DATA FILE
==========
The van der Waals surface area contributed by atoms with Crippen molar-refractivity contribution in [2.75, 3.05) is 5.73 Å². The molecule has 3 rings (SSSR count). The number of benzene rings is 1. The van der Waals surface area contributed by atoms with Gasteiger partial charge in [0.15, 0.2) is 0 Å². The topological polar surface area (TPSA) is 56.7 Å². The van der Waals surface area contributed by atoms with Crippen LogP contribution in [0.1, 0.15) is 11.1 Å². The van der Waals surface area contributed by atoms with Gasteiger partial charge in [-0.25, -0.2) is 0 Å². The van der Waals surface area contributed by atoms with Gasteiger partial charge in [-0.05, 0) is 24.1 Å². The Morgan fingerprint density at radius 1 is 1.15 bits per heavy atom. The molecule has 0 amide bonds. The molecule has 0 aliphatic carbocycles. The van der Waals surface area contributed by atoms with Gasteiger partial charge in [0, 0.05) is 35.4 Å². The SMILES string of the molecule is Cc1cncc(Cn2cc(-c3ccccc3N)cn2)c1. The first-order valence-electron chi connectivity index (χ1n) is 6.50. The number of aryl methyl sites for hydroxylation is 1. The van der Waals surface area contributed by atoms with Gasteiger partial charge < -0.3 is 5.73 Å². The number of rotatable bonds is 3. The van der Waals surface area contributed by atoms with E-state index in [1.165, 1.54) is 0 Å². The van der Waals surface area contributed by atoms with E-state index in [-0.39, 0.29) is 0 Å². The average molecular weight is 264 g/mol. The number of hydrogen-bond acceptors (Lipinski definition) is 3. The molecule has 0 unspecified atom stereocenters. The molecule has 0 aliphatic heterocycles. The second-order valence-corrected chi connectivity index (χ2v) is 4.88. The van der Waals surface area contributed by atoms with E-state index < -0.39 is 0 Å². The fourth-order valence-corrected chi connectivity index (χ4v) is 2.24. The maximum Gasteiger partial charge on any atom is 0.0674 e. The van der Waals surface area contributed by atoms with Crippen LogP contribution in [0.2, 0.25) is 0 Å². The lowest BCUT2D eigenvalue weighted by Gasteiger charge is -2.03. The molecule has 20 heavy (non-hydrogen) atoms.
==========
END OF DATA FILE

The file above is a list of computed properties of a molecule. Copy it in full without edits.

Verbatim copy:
The van der Waals surface area contributed by atoms with Crippen molar-refractivity contribution in [2.75, 3.05) is 5.73 Å². The molecule has 3 rings (SSSR count). The number of benzene rings is 1. The van der Waals surface area contributed by atoms with Gasteiger partial charge in [0.15, 0.2) is 0 Å². The topological polar surface area (TPSA) is 56.7 Å². The van der Waals surface area contributed by atoms with Crippen LogP contribution in [0.1, 0.15) is 11.1 Å². The van der Waals surface area contributed by atoms with Gasteiger partial charge in [-0.25, -0.2) is 0 Å². The van der Waals surface area contributed by atoms with Gasteiger partial charge in [-0.05, 0) is 24.1 Å². The Morgan fingerprint density at radius 1 is 1.15 bits per heavy atom. The molecule has 0 amide bonds. The molecule has 0 aliphatic carbocycles. The van der Waals surface area contributed by atoms with Gasteiger partial charge in [0, 0.05) is 35.4 Å². The SMILES string of the molecule is Cc1cncc(Cn2cc(-c3ccccc3N)cn2)c1. The first-order valence-electron chi connectivity index (χ1n) is 6.50. The number of aryl methyl sites for hydroxylation is 1. The van der Waals surface area contributed by atoms with Gasteiger partial charge < -0.3 is 5.73 Å². The number of rotatable bonds is 3. The van der Waals surface area contributed by atoms with E-state index in [1.165, 1.54) is 0 Å². The van der Waals surface area contributed by atoms with E-state index in [-0.39, 0.29) is 0 Å². The average molecular weight is 264 g/mol. The number of hydrogen-bond acceptors (Lipinski definition) is 3. The molecule has 0 unspecified atom stereocenters. The molecule has 0 aliphatic heterocycles. The second-order valence-corrected chi connectivity index (χ2v) is 4.88. The van der Waals surface area contributed by atoms with E-state index < -0.39 is 0 Å². The fourth-order valence-corrected chi connectivity index (χ4v) is 2.24. The maximum Gasteiger partial charge on any atom is 0.0674 e. The van der Waals surface area contributed by atoms with Crippen LogP contribution in [0.2, 0.25) is 0 Å². The lowest BCUT2D eigenvalue weighted by Gasteiger charge is -2.03. The molecule has 20 heavy (non-hydrogen) atoms.